Category: Economics 10e: Ch 21

Rapid economic growth in China has pushed inflation to an 11-year high of 8.7% in February 2008. This was driven significantly by higher food prices, with the price of pork rising by nearly 64%. This higher level of inflation has led to concerns that policy may need to be tightened.

Sweet and sour pork The Economist (13/3/08)
China inflation hits fresh high BBC News Online (11/3/08)
Chinese inflation alarms authorities Guardian (11/3/08)
Chinese warn on decade-high inflation Times Online (5/3/08)
Chinese inflation shoots to 11-year high Times Online (11/3/07)
China tries to apply brakes to economy Guardian (4/3/08)

Questions

1. What are the main causes of rising inflation in China?
2. Assess the extent to which policy needs to be tightened to counter the rising level of inflation in China. What would be the possible downsides of such a policy?
3. Discuss possible policy changes that could be implemented by the Chinese government to reduce the level of inflation.

China’s rate of inflation has hit an 11-year high, partly due to the cold winter weather destroying crops and pushing up food prices. However, inflationary pressure has been growing for some time with rapid economic growth and the resultant pressure on resources. This is despite six increases in interest rates in the past thirteen months.

Families feel pinch as inflation threatens economic miracle Guardian (25/2/08)
Chinese inflation soars to an 11-year high Times Online (20/2/08)
Chinese inflation hits 11 year high Times Online (19/2/08)

Questions

1. Explain the principal factors that have led to the increase in inflation in China.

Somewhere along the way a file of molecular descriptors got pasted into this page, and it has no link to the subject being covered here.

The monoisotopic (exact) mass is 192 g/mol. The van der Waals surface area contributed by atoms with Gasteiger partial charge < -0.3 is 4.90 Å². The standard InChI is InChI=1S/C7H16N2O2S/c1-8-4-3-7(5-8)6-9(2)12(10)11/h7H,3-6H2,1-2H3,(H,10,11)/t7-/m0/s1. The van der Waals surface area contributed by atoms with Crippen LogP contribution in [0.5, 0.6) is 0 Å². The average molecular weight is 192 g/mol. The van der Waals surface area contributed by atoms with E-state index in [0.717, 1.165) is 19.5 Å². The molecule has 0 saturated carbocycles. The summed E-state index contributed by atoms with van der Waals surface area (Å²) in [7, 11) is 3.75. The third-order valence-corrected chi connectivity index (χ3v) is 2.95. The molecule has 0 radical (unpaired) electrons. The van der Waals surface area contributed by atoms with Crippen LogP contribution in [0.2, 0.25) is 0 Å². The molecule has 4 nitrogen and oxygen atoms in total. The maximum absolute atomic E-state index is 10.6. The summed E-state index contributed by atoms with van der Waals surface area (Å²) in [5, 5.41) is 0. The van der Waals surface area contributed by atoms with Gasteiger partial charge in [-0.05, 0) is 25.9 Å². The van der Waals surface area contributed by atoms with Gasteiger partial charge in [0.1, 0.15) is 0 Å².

2. “Policymakers in China will likely try to tighten monetary policy further, with more reserve requirement ratio hikes, faster Chinese yuan appreciation, and more heavy handed controls over bank lending.” Discuss the likely effectiveness of these policy measures.
3. Assess the extent to which changes in food prices will affect the overall level of aggregate demand in the Chinese economy.

Concerns have been growing that the UK faces a downturn in economic growth during 2008. The articles below consider this possibility. With a credit crunch taking place and manufacturing output falling, the concerns for a recession may well not prove unfounded.

Is this the big one? Guardian (3/1/08)
Your survival plan if a recession strikes Times Online (5/1/08)
Top of the flops – 10 pointers to a downturn in 2008 Guardian (6/1/08)
Recession fears as manufacturing drops Times Online (11/1/08)
Crash that ‘won’t happen here’ looms large Guardian (3/12/07)

Questions

1. What are the key indicators of an impending recession?
2. Assess the likelihood of a recession in the UK in 2008.
3. What policies could the UK government adopt to avoid a recession during 2008. What would determine the success of such policies?

Inflationary expectations can be an important determinant of the actual level of inflation and so the Bank of England monitor people’s perceptions of inflation closely. Expectations of inflation are currently at their highest level in eight years.

Questions

1. Explain the transmission mechanism by which higher inflationary expectations are translated into inflation.
2. What are the key determinants of inflationary expectations?
3. Discuss strategies that (a) the Bank of England and (b) the government can adopt to reduce inflationary expectations.

The Governor of the Bank of England, Mervyn King, has signalled that the next year may be the toughest for 15 years with lower economic growth than previously forecast. So, is the UK economy going off the rails?

Questions

1. Explain the main reasons why the Governor of the Bank of England expects a worse than forecast level of economic growth in 2008.
2. Discuss the extent to which a cut in interest rates will help prevent an economic slowdown. What adverse effects could follow from such a policy.
3. Discuss one other policy that the government could adopt to try to reduce the extent of the forecast slowdown in economic growth.